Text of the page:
Lifestyle interventions for weight loss in adults with severe obesity: a systematic review

Hassan, Y, Head, V, Jacob, D, Bachmann, M O, Diu, S and Ford, J (2016) Lifestyle interventions for weight loss in adults with severe obesity: a systematic review. Clinical Obesity, 6 (6). pp. 395-403. ISSN 1758-8103

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Abstract

Severe obesity is an increasingly prevalent condition and is often associated with long-term comorbidities, reduced survival and higher healthcare costs. Non-surgical methods avoid the side effects, complications and costs of surgery, but it is unclear which non-surgical method is most effective. The objective of this article was to systematically review the effectiveness of lifestyle interventions compared to standard or minimal care for weight loss in adults with severe obesity. MEDLINE, EMBASE, CENTRAL, databases of on-going studies, reference lists of any relevant systematic reviews and the Cochrane Library database were searched from inception to February 2016 for relevant randomized controlled trials (RCTs). Inclusion criteria were participants with severe obesity (body mass index [BMI] > 40 kg/m(2) or BMI > 35 kg/m(2) with comorbidity) and interventions with a minimal duration of 12 weeks that were multi-component combinations of diet, exercise and behavioural therapy. Risk of bias was evaluated using the Cochrane risk of bias criteria. Meta-analysis was not possible because of methodological heterogeneity. Seventeen RCTs met the inclusion criteria. Weight change in kilograms of participants from baseline to follow-up was reported for 14 studies. Participants receiving the lifestyle intervention had a greater decrease in weight than participants in the control group for all studies (1.0-11.5 kg). Lifestyle interventions varied greatly between the studies. Overall lifestyle interventions with combined diet and exercise components achieved the greatest weight loss. Lifestyle interventions for weight loss in adults with severe obesity were found to result in increased weight loss when compared to minimal or standard care, especially those with combined diet and exercise components.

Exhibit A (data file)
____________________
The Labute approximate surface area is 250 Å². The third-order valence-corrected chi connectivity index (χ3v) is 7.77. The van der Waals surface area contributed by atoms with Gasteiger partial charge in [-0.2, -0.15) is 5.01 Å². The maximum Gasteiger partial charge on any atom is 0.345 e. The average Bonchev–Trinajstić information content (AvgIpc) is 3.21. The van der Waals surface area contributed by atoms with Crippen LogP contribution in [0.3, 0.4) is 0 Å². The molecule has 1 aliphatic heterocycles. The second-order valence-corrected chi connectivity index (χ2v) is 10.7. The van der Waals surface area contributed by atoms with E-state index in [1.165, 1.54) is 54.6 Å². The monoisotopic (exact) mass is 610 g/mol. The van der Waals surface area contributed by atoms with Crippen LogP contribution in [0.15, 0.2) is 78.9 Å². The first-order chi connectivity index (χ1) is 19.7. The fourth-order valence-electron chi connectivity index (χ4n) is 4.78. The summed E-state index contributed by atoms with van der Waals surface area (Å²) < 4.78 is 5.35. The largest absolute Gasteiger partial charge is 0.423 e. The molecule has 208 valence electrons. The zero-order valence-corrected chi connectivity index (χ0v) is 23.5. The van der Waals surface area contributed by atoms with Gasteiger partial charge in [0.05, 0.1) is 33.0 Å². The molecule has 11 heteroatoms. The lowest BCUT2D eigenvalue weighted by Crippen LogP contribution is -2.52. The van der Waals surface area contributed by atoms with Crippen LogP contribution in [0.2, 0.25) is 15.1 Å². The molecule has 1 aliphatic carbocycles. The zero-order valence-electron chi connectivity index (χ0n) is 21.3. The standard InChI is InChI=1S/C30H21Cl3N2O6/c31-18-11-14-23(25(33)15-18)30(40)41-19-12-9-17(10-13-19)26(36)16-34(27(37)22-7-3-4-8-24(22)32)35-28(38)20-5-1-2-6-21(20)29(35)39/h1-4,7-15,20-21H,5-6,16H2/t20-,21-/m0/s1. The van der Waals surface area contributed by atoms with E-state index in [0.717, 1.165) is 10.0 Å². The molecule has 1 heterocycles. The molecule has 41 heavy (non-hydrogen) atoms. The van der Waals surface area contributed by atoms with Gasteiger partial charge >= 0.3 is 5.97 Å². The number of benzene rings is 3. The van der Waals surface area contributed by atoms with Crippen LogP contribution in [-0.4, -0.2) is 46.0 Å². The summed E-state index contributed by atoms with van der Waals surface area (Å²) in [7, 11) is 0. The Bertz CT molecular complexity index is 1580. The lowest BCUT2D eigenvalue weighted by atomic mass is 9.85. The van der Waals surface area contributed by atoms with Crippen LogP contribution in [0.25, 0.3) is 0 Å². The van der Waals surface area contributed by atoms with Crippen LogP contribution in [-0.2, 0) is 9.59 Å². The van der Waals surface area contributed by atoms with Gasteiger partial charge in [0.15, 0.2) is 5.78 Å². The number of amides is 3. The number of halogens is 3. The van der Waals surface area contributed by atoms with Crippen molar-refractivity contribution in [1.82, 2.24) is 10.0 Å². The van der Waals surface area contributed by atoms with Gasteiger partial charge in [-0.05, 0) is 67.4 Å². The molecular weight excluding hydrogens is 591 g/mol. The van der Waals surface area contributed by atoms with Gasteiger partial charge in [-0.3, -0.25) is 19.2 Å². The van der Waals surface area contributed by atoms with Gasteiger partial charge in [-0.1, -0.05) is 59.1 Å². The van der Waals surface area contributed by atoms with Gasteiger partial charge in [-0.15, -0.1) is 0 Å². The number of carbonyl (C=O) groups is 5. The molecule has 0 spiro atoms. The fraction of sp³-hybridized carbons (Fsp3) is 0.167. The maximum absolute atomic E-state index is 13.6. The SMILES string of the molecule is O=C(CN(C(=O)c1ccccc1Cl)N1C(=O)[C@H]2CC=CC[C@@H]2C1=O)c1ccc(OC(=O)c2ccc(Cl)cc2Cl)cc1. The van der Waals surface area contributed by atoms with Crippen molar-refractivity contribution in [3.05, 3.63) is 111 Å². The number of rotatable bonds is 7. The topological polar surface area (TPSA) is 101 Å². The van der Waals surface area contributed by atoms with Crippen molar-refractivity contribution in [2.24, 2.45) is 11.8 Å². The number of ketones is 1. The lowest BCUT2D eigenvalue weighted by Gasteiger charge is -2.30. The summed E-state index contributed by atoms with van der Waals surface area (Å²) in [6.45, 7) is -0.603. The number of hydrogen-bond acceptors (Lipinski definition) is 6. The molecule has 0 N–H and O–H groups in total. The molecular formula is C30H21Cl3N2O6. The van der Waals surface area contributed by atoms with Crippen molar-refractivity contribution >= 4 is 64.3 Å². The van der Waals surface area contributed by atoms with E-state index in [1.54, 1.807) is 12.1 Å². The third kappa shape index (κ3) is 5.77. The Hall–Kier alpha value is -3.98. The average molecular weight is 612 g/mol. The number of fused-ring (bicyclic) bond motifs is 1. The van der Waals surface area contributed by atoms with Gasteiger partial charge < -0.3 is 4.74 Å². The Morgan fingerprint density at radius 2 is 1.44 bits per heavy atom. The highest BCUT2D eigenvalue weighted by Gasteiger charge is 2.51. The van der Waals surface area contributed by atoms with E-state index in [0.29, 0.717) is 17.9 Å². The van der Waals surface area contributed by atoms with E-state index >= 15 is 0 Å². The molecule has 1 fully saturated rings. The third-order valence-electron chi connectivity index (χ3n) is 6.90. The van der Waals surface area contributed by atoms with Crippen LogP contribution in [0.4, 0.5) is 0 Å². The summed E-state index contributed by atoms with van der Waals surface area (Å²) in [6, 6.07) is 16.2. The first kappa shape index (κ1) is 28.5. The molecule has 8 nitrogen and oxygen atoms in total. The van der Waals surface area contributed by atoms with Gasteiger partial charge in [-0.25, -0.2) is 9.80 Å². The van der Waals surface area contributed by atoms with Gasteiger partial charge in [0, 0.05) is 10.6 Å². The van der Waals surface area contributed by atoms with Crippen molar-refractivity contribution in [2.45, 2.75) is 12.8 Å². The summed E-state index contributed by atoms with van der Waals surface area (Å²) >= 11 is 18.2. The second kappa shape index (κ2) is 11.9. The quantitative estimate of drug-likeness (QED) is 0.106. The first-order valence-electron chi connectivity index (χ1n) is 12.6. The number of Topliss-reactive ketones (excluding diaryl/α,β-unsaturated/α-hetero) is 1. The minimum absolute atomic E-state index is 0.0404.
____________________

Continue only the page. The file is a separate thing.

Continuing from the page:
Item Type: Article
Additional Information: © 2016 World Obesity Federation.
Uncontrolled Keywords: behavior therapy,diet,exercise,humans,obesity, morbid,patient selection,quality of life,randomized controlled trials as topic,risk reduction behavior,weight loss,journal article,review
Faculty \ School: Faculty of Medicine and Health Sciences > Norwich Medical School
Depositing User: Pure Connector
Date Deposited: 25 Oct 2017 05:04
Last Modified: 01 Sep 2020 23:47
URI: https://ueaeprints.uea.ac.uk/id/eprint/65248
DOI: 10.1111/cob.12161

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